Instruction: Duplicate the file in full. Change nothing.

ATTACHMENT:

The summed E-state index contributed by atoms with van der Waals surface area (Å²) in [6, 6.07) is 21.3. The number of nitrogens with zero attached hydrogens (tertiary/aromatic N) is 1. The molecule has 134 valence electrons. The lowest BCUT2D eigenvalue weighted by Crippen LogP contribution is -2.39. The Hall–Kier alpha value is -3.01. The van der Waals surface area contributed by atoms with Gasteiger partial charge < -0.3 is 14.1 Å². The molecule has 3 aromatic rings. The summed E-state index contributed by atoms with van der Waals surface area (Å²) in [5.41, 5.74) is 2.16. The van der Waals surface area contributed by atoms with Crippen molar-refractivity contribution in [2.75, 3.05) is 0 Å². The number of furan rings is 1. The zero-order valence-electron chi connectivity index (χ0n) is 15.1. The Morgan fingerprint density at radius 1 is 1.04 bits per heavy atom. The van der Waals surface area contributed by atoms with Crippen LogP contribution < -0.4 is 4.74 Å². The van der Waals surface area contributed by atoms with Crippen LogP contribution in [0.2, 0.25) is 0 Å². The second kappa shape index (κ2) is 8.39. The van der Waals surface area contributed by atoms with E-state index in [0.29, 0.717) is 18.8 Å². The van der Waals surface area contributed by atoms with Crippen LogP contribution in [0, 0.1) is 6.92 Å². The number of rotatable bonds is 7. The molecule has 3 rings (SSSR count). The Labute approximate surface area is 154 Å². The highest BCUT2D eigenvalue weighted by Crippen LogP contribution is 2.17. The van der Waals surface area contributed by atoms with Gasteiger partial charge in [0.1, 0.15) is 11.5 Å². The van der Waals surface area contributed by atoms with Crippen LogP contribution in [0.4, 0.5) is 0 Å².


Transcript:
The summed E-state index contributed by atoms with van der Waals surface area (Å²) in [6, 6.07) is 21.3. The number of nitrogens with zero attached hydrogens (tertiary/aromatic N) is 1. The molecule has 134 valence electrons. The lowest BCUT2D eigenvalue weighted by Crippen LogP contribution is -2.39. The Hall–Kier alpha value is -3.01. The van der Waals surface area contributed by atoms with Gasteiger partial charge < -0.3 is 14.1 Å². The molecule has 3 aromatic rings. The summed E-state index contributed by atoms with van der Waals surface area (Å²) in [5.41, 5.74) is 2.16. The van der Waals surface area contributed by atoms with Crippen molar-refractivity contribution in [2.75, 3.05) is 0 Å². The number of furan rings is 1. The zero-order valence-electron chi connectivity index (χ0n) is 15.1. The Morgan fingerprint density at radius 1 is 1.04 bits per heavy atom. The van der Waals surface area contributed by atoms with Crippen LogP contribution < -0.4 is 4.74 Å². The van der Waals surface area contributed by atoms with Crippen LogP contribution in [0.2, 0.25) is 0 Å². The second kappa shape index (κ2) is 8.39. The van der Waals surface area contributed by atoms with E-state index in [0.29, 0.717) is 18.8 Å². The van der Waals surface area contributed by atoms with Crippen LogP contribution in [0, 0.1) is 6.92 Å². The number of rotatable bonds is 7. The molecule has 3 rings (SSSR count). The Labute approximate surface area is 154 Å². The highest BCUT2D eigenvalue weighted by Crippen LogP contribution is 2.17. The van der Waals surface area contributed by atoms with Gasteiger partial charge in [0.1, 0.15) is 11.5 Å². The van der Waals surface area contributed by atoms with Crippen LogP contribution in [0.4, 0.5) is 0 Å².